To Go or not To Go?

We Americans, on average, eat out a lot. A recent number puts the average number of meals taken outside the home to 18.2 per month, or 4.2 per week. That’s a lot but only one part of the topics of today’s blog. The other is portion size. I just read the following shocking information: food portions in America's restaurants have doubled or tripled over the last 20 years.

Obesity is at least in part to blame for that inflation in portion size – I am not making this up, the National Institutes of Health (webpage quoted above) states this in no uncertain terms.

Another consequence: those of us who a) don’t eat that much, b) hate to waste food and c) find it convenient to have a little something in the fridge for tomorrow’s lunch take their leftovers home. The good old doggie bag still is in use.

Doggie Bag to the Rescue

Screen Shot 2019-01-02 at 5.11.52 PM.jpg

That’s all good, really, because as a nation we are wasting a lot of food: one pound per person per day, or 150,000 tons of food every day (for more interesting metrics check this webpage) so fighting this trend while saving some money is a great thing.

But – you knew there was a “but” coming, right? – for all the waste those handy-dandy take-out containers create: that huge Styrofoam box for two left-over pot stickers, or those three plastic clam shell containers for four spoonful of each Mu Shu pork, Kung Pao chicken and rice, plus the plastic bag to carry them in. That is a lot of waste for a few minutes of convenience. Waste that will still sit in the landfill or slush around the ocean in 500 years (or more) or will get burned and creates CO2 – something, I can assure you, we have already plenty of in our atmosphere.

Hard numbers about how many doggie bags are used and discarded per year are difficult to find (which means, I didn’t find them in a reasonable amount of research time, if you have more patience and find information, please do share!) mainly because they tend to get lumped in with take-out food containers, which, of course, are just as problematic and even more numerous.

Sustainable Approach to Doggie Bagging

But the topic for today is doggie bags and how to avoid them. I tried the “carry a reusable plastic container in your purse” approach and to be honest, it did not work. I am not to particular when it comes to purses and fashion but that stupid container was always in the way, my cell phone and keys just loved to hid behind it and it made my purse fat 100% of the time when I only needed the thing maybe 1% of the time. I finally took it out, mere hours before I actually wanted to doggie bag something. Darn!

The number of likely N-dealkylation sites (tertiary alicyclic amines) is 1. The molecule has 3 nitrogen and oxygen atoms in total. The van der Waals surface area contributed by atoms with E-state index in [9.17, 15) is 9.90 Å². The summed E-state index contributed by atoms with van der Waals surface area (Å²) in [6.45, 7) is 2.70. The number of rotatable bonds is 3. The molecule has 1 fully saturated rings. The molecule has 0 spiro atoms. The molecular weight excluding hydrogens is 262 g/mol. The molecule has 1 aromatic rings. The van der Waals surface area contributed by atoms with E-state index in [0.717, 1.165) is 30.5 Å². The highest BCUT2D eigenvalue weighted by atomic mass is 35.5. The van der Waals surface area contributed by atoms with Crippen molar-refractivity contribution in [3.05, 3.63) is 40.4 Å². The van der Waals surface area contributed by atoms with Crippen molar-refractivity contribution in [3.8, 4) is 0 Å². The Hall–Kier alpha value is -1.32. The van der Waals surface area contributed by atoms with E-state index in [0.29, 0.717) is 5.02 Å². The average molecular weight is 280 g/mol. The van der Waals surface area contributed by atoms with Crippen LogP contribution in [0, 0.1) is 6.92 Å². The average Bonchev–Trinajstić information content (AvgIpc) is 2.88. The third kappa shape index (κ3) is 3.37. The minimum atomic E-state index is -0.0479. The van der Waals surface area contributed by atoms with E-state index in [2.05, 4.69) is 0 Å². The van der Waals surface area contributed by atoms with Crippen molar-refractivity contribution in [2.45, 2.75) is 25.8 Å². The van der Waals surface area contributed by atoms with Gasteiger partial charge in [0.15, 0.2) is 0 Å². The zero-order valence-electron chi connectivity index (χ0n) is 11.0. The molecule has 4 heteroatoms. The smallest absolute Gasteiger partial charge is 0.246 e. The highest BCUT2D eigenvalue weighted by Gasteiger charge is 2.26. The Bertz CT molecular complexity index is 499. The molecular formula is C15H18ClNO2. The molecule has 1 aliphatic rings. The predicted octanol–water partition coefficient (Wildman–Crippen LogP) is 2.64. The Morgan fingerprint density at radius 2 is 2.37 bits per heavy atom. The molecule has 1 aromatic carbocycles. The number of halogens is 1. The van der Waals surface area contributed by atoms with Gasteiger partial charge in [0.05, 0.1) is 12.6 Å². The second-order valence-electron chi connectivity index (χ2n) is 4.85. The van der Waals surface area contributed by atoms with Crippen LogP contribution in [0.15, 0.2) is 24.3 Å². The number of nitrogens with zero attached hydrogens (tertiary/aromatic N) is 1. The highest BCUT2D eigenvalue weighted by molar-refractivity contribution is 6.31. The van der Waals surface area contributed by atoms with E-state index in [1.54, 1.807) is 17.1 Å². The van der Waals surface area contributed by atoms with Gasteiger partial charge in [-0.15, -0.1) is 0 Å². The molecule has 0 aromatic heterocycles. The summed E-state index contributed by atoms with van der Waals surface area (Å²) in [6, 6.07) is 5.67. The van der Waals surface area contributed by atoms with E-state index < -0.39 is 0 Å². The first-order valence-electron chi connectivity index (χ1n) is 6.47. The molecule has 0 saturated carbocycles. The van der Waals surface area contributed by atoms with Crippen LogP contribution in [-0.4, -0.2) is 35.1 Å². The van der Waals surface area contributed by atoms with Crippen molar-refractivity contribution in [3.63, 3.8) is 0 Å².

A recommendation I saw online was using a ziplog bag instead – it is smaller and less annoying in the purse. True, but the whole idea of putting that Mu Shu pork in a plastic bag and then trying to scrape it out the next day was, well, not appealing. Moreover, it still creates trash, because washing and reusing that Mu Shu pork smeared plastic bag is simply not happening unless I am cool with using several gallons of hot water and lots of soap. Which I am not.

Then I had the – I believe – perfect idea. Here it comes: nobody ever walks to restaurants. At least outside of Manhattan and San Francisco, everybody takes the car. Therefore, there is no reason to have the container in the purse. It can just be in the trunk of the car and taken out when needed. And since it isn’t nice to have plastic containers flopping around the trunk and I was fresh out of sewing projects but sat on a sizeable, FabMo-caused, stash of fabric I decided to try and make a pretty, or at least pretty-ish, fabric bag in which to put my food containers. Should I forget it in the car, I can always send my teenage son to fetch it and at home I can simply take the containers out, put them in the fridge, put a couple washed containers in the fabric bag and send my teenage son to the garage to put them in the trunk for next time. (Ok, I am lying, my car hasn’t seen the inside of a garage in years. A girl needs some room to store all her crafting materials!)

Making a Doggie Bag Bag

baggie instructions.JPG

So here is what I came up with. The goal was to use FabMo Selection event materials and with that no pieces that were larger than about 26 x 26 “ (a “long”) and the bag should hold two containers of average size. In my cases 2 Ziplog containers, 7 “ square at the bottom, 2 “ tall. Therefore, I couldn’t go the one-piece-with-boxed-corners route, it would have required a piece of fabric at least 36” long.

  • So I cut 1 piece of 8” wide the entire length of the long, so approx. 8” x 26” (bonus: some sides are finished and don’t need to be zig zagged).

  • Then I cut two pieces of 8” x 9’5” for the two remaining sides.

  • I zigzagged all the sides that did not have a finished edge already

  • I sewed the small pieces with a 1/2” seam allowance to the middle of the long piece creating a cross shaped piece as shown in my very terribly hand-drawn sketch.

  • Then I closed the sides with a 1/2” seam allowance

  • For a little more shape I topstitched around the bottom

  • I put a tunnel into the top to put a string through.


Here is mine, it ain’t pretty. I didn’t have enough time to really do a good job and completely ignored the old rule of measure twice and cut once. And as we all know: ignore that rule at your own peril!


Anyway, you are all creatives and better at this sewing thing than I am, so I am sure you get the idea and can make prettier ones!

Green, ProjectTina Baumgartner